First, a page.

August 5: Courier News: Stricter abortion rules in place

News Sexual Health

State with Nation’s Highest Chlamydia Rate Enacts New Restrictions on Sex Ed

Nicole Knight Shine

By requiring sexual education instructors to be certified teachers, the Alaska legislature is targeting Planned Parenthood, which is the largest nonprofit provider of such educational services in the state.

Alaska is imposing a new hurdle on comprehensive sexual health education with a law restricting schools to only hiring certificated school teachers to teach or supervise sex ed classes.

The broad and controversial education bill, HB 156, became law Thursday night without the signature of Gov. Bill Walker, a former Republican who switched his party affiliation to Independent in 2014. HB 156 requires school boards to vet and approve sex ed materials and instructors, making sex ed the “most scrutinized subject in the state,” according to reproductive health advocates.

Republicans hold large majorities in both chambers of Alaska’s legislature.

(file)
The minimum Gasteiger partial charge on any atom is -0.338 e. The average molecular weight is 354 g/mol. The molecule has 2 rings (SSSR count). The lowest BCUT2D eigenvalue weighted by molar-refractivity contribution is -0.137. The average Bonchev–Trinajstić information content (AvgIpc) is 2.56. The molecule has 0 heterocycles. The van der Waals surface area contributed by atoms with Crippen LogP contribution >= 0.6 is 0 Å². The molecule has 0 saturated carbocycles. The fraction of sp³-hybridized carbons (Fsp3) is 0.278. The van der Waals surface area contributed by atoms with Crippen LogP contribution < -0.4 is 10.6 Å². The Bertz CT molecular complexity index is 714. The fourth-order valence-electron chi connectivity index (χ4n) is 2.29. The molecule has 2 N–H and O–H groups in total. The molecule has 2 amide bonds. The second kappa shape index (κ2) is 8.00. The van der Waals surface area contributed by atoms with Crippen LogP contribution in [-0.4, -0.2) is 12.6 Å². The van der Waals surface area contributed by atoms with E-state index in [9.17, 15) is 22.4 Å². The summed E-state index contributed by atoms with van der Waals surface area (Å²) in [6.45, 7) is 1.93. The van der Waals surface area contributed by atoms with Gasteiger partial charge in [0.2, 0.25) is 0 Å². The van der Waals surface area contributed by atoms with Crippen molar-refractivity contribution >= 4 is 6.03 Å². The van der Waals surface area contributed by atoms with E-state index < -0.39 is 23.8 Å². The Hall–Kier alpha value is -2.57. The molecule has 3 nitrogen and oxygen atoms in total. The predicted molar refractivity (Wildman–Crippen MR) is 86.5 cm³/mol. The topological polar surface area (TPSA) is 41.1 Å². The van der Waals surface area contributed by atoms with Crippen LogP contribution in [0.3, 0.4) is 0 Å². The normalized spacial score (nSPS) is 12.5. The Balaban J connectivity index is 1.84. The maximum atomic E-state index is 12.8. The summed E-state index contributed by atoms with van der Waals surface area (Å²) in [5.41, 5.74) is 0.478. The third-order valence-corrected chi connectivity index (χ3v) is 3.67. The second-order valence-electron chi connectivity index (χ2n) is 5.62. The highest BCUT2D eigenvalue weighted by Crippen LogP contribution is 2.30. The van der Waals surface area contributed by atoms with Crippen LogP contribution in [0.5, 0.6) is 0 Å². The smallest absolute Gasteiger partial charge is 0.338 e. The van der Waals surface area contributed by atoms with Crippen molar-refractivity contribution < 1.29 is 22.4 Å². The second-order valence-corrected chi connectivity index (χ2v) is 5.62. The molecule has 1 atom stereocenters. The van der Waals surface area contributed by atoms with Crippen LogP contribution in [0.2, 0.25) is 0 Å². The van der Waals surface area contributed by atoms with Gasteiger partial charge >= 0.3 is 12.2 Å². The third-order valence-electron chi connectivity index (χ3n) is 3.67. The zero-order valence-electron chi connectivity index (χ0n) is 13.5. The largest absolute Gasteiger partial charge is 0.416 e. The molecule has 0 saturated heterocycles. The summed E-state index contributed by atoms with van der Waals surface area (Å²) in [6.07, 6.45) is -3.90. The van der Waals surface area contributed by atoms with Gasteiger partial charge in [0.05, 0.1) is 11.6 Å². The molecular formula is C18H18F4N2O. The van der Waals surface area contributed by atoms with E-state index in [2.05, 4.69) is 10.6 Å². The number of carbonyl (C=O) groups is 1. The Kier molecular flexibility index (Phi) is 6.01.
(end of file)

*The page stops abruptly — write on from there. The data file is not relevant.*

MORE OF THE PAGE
Championing the restrictions was state Sen. Mike Dunleavy (R-Wasilla), who called sexuality a “new concept” during a Senate Education Committee meeting in April. Dunleavy added the restrictions to HB 156 after the failure of an earlier measure that barred abortion providers—meaning Planned Parenthood—from teaching sex ed.

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Dunleavy has long targeted Planned Parenthood, the state’s largest nonprofit provider of sexual health education, calling its instruction “indoctrination.”

Meanwhile, advocates argue that evidence-based health education is sorely needed in a state that reported 787.5 cases of chlamydia per 100,000 people in 2014—the nation’s highest rate, according to the Centers for Disease Control and Prevention’s Surveillance Survey for that year.

Alaska’s teen pregnancy rate is higher than the national average.

The governor in a statement described his decision as a “very close call.”